Pluto is at present the only planetary conglobation in the solar system named for a cartoon dog, although there have been petitions circulated asking the IAU to rename Eris after Spike from the Tom and Jerry cartoons.
Pluto’s argument of perihelion librates around 90º. Bet you didn’t know that.
Pluto was discovered in 1930 by an astronomer looking for the “Planet X” that Percival Lowell had predicted; but in fact the discovery was a mere coincidence, as Pluto did not have the attributes expected of the predicted Planet X. Planet X was not discovered until 1953, when an earth duck landed and claimed it.
If Pluto were moved to the same orbit as Mars, astronomers would be very surprised.
The Plutonian year is equal to 248 Earth years; and because Pluto’s axis is tilted 120º, its seasonal variation is extreme. Winter on Pluto is mind-bogglingly cold, whereas summer is only unimaginably cold.
Astronomers estimate that the Plutonian Christmas shopping season lasts for 496 Earth months.
The eagerly awaited photographs from the New Horizons space probe revealed an object on Pluto’s surface that astonished astronomers could only describe as a “polygonal feature.”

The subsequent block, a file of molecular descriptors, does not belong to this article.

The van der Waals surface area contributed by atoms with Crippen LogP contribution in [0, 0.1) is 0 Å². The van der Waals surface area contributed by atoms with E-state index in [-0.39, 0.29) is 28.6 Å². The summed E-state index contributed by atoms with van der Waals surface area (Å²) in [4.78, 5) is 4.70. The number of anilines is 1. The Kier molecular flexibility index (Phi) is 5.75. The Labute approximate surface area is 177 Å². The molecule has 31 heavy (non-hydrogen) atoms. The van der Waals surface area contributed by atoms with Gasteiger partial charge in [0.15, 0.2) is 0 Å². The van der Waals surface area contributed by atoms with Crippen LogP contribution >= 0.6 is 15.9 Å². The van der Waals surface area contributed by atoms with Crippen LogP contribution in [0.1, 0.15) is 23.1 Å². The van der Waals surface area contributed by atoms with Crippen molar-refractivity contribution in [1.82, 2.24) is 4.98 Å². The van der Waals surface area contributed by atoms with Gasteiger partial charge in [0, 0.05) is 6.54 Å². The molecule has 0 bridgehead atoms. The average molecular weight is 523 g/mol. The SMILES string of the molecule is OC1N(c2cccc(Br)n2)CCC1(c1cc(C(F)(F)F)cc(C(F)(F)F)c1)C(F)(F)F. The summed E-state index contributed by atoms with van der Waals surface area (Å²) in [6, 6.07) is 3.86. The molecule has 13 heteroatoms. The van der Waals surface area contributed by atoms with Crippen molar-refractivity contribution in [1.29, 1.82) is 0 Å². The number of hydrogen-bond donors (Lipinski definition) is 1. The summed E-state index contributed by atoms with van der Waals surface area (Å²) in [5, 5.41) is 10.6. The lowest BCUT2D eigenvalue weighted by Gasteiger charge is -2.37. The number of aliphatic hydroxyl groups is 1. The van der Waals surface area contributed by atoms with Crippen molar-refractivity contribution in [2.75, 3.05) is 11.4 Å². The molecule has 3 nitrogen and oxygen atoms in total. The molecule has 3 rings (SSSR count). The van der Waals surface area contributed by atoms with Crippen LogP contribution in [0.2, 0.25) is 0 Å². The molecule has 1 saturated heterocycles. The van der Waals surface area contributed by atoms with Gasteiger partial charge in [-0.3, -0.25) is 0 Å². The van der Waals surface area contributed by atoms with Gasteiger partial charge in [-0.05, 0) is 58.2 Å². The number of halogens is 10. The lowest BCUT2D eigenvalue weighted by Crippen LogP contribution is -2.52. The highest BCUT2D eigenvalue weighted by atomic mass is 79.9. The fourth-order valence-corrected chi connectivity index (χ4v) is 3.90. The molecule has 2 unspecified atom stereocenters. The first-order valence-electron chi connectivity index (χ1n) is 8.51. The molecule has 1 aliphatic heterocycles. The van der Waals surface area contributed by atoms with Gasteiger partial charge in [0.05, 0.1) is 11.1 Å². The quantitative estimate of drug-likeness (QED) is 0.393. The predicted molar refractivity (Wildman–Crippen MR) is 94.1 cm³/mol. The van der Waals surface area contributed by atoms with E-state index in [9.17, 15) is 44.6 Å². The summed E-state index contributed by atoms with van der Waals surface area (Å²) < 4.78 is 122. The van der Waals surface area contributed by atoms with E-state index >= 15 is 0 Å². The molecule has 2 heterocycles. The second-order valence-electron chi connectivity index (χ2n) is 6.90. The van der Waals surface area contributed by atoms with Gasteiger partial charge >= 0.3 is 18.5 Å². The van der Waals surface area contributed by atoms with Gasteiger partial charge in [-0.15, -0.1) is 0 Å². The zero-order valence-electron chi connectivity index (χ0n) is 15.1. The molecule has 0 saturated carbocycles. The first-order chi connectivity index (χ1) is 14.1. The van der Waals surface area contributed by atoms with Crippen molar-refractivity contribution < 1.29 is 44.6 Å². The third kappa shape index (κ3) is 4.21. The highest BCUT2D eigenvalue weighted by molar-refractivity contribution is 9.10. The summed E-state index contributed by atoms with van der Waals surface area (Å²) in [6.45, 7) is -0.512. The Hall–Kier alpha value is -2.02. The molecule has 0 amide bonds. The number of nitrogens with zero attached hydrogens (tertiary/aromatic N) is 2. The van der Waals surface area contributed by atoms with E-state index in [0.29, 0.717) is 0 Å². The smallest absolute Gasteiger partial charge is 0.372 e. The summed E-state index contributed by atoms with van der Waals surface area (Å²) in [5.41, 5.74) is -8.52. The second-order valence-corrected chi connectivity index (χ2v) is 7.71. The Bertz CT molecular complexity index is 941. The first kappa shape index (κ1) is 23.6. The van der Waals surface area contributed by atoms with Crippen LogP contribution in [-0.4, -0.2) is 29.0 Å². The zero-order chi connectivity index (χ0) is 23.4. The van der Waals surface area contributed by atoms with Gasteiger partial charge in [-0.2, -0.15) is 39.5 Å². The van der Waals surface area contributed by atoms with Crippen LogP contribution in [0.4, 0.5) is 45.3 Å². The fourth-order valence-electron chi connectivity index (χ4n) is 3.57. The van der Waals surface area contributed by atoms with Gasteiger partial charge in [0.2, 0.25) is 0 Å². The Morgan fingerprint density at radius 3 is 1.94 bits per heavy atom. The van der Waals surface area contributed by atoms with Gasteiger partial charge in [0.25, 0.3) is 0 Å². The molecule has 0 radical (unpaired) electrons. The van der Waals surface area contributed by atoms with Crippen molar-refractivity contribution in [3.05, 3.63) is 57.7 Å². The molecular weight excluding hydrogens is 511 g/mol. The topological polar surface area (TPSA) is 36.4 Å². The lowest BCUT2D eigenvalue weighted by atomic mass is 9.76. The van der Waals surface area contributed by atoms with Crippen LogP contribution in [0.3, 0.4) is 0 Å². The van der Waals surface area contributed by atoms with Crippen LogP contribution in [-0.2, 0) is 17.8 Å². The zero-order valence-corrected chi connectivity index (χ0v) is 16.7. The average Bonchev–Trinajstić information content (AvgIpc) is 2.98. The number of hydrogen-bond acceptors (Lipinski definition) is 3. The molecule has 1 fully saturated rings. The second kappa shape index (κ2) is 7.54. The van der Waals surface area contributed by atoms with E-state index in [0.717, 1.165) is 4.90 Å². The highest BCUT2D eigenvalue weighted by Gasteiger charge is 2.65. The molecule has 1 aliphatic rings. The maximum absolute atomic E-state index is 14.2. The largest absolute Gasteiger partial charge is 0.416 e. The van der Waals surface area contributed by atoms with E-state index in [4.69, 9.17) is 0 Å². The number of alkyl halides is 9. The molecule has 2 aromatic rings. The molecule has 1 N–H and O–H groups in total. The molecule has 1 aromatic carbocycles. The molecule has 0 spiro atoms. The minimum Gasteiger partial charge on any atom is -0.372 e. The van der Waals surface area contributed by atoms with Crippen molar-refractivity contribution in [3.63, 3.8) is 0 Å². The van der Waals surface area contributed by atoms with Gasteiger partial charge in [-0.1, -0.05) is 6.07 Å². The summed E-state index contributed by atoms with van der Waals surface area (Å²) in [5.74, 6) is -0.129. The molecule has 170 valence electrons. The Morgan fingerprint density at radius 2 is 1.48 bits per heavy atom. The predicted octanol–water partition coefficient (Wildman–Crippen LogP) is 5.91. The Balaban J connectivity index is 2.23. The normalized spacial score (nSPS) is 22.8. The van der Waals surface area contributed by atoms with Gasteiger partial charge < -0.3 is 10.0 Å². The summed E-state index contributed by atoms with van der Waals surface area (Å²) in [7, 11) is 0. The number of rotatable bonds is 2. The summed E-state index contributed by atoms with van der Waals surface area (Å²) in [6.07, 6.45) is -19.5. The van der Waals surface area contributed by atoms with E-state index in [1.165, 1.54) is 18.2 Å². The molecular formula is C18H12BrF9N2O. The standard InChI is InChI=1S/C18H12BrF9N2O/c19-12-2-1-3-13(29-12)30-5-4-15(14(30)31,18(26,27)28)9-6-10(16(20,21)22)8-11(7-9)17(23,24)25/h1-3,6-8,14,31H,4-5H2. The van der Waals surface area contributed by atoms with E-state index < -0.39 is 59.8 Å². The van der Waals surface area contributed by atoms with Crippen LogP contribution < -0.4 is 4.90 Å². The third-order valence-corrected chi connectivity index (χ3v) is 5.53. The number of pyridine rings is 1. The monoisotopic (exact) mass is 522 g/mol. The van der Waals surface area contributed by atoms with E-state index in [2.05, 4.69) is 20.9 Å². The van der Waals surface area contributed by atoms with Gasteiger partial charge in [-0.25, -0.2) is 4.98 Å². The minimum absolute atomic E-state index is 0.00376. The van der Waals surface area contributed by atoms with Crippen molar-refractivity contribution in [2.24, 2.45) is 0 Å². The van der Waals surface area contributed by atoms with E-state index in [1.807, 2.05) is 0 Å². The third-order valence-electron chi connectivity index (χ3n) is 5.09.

Pluto has four known moons. Um, five known moons. Six. Pluto has seven kno——— Pluto has an unknown number of moons.
Dear Dr. Boli: I am a little confused. Can you explain to me what the difference is between “cheese” and “pasteurized process cheese food”? —Sincerely, Alvino McCollander, President, Mid-Atlantic Association of the Moderately Confused, Oakmont or Verona Branch.
Dear Sir: “Cheese food” is, as its name implies, meant to be fed to cheese. Please don’t tell us you’ve been eating that stuff yourself.
Dear Dr. Boli: My car has started making a whining sound, especially when I turn the steering wheel. What do you think it means? —Sincerely, Bertram K. Wickett VIII, Fox Chapel.
Dear Sir: Has it occurred to you that what you so cavalierly describe as “whining” may in fact be your car’s very cogent arguments against turning in that direction? It may be trying to spare you from the inevitable disappointment of arriving at a place that is no better than the place you left. Instead of just dismissing its reasons as “whining,” perhaps you ought to listen to what your car has to say. Otherwise you begin to sound like a bit of a whiner yourself.
ANNIVERSARY WEEK.—In honor of the forthcoming eighth anniversary of his Celebrated Magazine on the World-Wide Web, Dr. Boli is reprinting some of the most notable articles, stories, poems, and advertisements of the past eight years.
Click on the image to enlarge it, or click here for a PDF version.
Cheese.—A variety of cheese is monetarily valuable in exact inverse proportion to the number of people who will consent to eat it. The most expensive cheese in the world is the famous Market Harborough Blue, the entire production of which is bought every year by the Earl of Peterborough at ruinous expense. Every year the Earl takes one whiff of the stuff and tosses it in the Welland, and the cheesemakers get busy aging next year’s batch.